Thus, during a time when competition for biomedical disease research funding is intense, and preliminary data is absolutely required to qualify for large government funding sources, seeding innovative ideas through Cure Autism Now grants has secured almost 40 million more dollars earmarked for autism research.

Highlighting 2005, last year alone CAN grant investments resulted in 52 publications. New York Times Magazine ranked one of these publications (CAN grantee Michael Platt's study on animal models of social attention) as one of the top 78 ideas of 2005 in its "Annual Year in Ideas" issue. Also in 2005, CAN's Autism Genetic Resource Exchange (AGRE) was utilized in 21 publications, five of which were in the American Journal of Human Genetics, one of the most widely read and respected genetics journals in the world. One of these publications, Rita Cantor's discovery of a powerful autism linkage to Chromosome 17, was named by Discover Magazine as one of the top 100 scientific discoveries of the year! This brings the total to 65 international publications that have used AGRE research materials as the basis of autism discoveries.

It is also important to take into account that over its first decade, CAN has done far more for autism science than just fund grants - a very significant amount of CAN money has gone into sponsoring targeted research think tanks and building resources, especially those that promote collaborative efforts. Most notable among these efforts is AGRE itself. Although covering the costs of AGRE clearly means that fewer grants have been funded over CAN's history, the decision to build this open-access biomaterials databank for autism research was far-reaching and paradigm-shifting, perhaps having had the biggest impact on autism research overall. While this survey did not specifically include the grants or further research that AGRE has made possible, as a resource in perpetuity for anyone who needs clinical, phenotypic, genetic and cellular information, its utility for the autism field is beyond quantification.

The reported numbers begin to put into perspective the enormity of what the Cure Autism Now community has contributed to the field of autism research. These numbers will increase with every grant given and with every bright mind supported. Even so, it is sometimes difficult to recognize what this means to our children and loved ones who suffer from autism. Hearing it expressed by the researchers is what brings it all into focus:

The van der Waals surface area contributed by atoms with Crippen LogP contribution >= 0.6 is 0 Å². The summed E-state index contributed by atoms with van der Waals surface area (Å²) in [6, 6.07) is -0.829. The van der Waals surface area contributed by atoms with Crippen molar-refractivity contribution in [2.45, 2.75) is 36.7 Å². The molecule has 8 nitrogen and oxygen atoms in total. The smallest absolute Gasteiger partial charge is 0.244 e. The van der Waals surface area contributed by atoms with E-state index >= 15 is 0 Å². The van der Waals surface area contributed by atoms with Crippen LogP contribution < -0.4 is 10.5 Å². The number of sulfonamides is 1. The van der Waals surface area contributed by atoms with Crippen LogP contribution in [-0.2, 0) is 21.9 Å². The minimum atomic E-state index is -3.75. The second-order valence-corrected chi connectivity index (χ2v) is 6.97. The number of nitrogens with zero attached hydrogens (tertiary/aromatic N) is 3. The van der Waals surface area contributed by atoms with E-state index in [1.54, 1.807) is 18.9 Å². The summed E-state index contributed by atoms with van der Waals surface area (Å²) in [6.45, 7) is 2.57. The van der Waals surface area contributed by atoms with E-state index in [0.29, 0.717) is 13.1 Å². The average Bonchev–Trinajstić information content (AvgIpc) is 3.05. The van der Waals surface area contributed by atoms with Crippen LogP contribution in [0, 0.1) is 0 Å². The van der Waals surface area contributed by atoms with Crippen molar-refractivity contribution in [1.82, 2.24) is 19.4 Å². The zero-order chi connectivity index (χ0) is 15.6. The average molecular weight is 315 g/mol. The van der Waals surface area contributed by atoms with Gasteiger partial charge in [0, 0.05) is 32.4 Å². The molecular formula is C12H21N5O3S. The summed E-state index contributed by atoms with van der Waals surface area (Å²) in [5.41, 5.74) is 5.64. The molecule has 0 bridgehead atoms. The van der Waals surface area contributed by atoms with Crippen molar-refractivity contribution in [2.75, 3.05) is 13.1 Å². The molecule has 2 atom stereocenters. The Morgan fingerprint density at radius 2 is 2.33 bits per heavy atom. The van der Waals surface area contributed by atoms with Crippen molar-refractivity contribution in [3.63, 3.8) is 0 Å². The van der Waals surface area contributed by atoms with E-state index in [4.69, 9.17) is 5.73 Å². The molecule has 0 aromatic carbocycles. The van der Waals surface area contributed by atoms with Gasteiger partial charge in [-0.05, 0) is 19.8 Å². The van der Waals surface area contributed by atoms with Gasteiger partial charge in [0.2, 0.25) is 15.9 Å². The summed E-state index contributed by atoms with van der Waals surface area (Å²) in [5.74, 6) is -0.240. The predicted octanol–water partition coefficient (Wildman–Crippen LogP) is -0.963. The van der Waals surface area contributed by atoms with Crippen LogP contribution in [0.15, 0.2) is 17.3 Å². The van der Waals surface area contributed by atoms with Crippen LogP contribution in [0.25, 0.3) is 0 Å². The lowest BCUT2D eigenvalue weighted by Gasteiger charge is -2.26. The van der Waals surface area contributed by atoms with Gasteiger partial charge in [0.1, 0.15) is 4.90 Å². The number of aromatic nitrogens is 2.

"This grant made possible the pursuit of oxidative stress as a contributing mechanism in autism pathogenesis ... On behalf of the autism community, we acknowledge Cure Autism Now for your support in finding a cure for autism." Xue Ming, M.D., Ph.D., UMDNJ-New Jersey Medical School

"Over the course of our first funded project, we accomplished all our stated goals, and we have significantly advanced understanding of new mechanisms by which mercury compounds affect neurodevelopment ... With support from Cure Autism Now we have been able to significantly extend these findings." Ellen Silbergeld Ph.D., Johns Hopkins University, Bloomberg School of Public Health

"Thank you again for supporting our efforts to develop novel therapeutic strategies to prevent and treat Autism Spectrum Disorders ... We have secured funding as the result of these efforts which would not have been possible without support by the Cure Autism Now Foundation." David Ostrov, Ph.D., University of Florida, College of Medicine

"Stanley Greenspan and I would like to express our deepest appreciation to Cure Autism Now. Your support came at a vital time in our research, and made possible the extraordinary research we are currently conducting at MEHRI." Stuart Shanker, Ph.D., York University, Milton and Ethel Harris Research Initiative